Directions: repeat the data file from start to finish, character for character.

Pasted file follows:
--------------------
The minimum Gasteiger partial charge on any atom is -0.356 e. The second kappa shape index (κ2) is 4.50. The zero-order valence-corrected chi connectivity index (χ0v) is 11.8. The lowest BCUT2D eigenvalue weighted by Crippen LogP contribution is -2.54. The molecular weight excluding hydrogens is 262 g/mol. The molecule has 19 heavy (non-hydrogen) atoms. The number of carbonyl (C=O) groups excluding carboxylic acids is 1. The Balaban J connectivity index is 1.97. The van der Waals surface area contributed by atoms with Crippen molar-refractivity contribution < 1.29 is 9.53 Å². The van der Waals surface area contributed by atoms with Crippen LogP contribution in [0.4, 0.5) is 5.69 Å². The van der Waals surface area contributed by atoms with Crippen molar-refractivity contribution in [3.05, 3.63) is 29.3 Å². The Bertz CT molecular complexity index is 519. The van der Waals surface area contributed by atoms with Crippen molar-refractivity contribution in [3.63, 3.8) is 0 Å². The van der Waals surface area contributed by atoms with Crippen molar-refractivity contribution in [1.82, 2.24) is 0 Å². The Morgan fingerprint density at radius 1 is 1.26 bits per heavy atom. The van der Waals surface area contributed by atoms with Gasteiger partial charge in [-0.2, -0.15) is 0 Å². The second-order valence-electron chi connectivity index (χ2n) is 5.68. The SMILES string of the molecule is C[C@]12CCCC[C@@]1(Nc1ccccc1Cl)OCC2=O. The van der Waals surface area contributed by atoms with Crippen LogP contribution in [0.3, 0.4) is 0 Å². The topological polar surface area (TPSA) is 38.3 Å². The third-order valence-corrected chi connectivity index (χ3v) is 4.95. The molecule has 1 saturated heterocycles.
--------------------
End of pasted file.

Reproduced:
The minimum Gasteiger partial charge on any atom is -0.356 e. The second kappa shape index (κ2) is 4.50. The zero-order valence-corrected chi connectivity index (χ0v) is 11.8. The lowest BCUT2D eigenvalue weighted by Crippen LogP contribution is -2.54. The molecular weight excluding hydrogens is 262 g/mol. The molecule has 19 heavy (non-hydrogen) atoms. The number of carbonyl (C=O) groups excluding carboxylic acids is 1. The Balaban J connectivity index is 1.97. The van der Waals surface area contributed by atoms with Crippen molar-refractivity contribution < 1.29 is 9.53 Å². The van der Waals surface area contributed by atoms with Crippen LogP contribution in [0.4, 0.5) is 5.69 Å². The van der Waals surface area contributed by atoms with Crippen molar-refractivity contribution in [3.05, 3.63) is 29.3 Å². The Bertz CT molecular complexity index is 519. The van der Waals surface area contributed by atoms with Crippen molar-refractivity contribution in [3.63, 3.8) is 0 Å². The van der Waals surface area contributed by atoms with Crippen molar-refractivity contribution in [1.82, 2.24) is 0 Å². The Morgan fingerprint density at radius 1 is 1.26 bits per heavy atom. The van der Waals surface area contributed by atoms with Gasteiger partial charge in [-0.2, -0.15) is 0 Å². The second-order valence-electron chi connectivity index (χ2n) is 5.68. The SMILES string of the molecule is C[C@]12CCCC[C@@]1(Nc1ccccc1Cl)OCC2=O. The van der Waals surface area contributed by atoms with Crippen LogP contribution in [0.3, 0.4) is 0 Å². The topological polar surface area (TPSA) is 38.3 Å². The third-order valence-corrected chi connectivity index (χ3v) is 4.95. The molecule has 1 saturated heterocycles.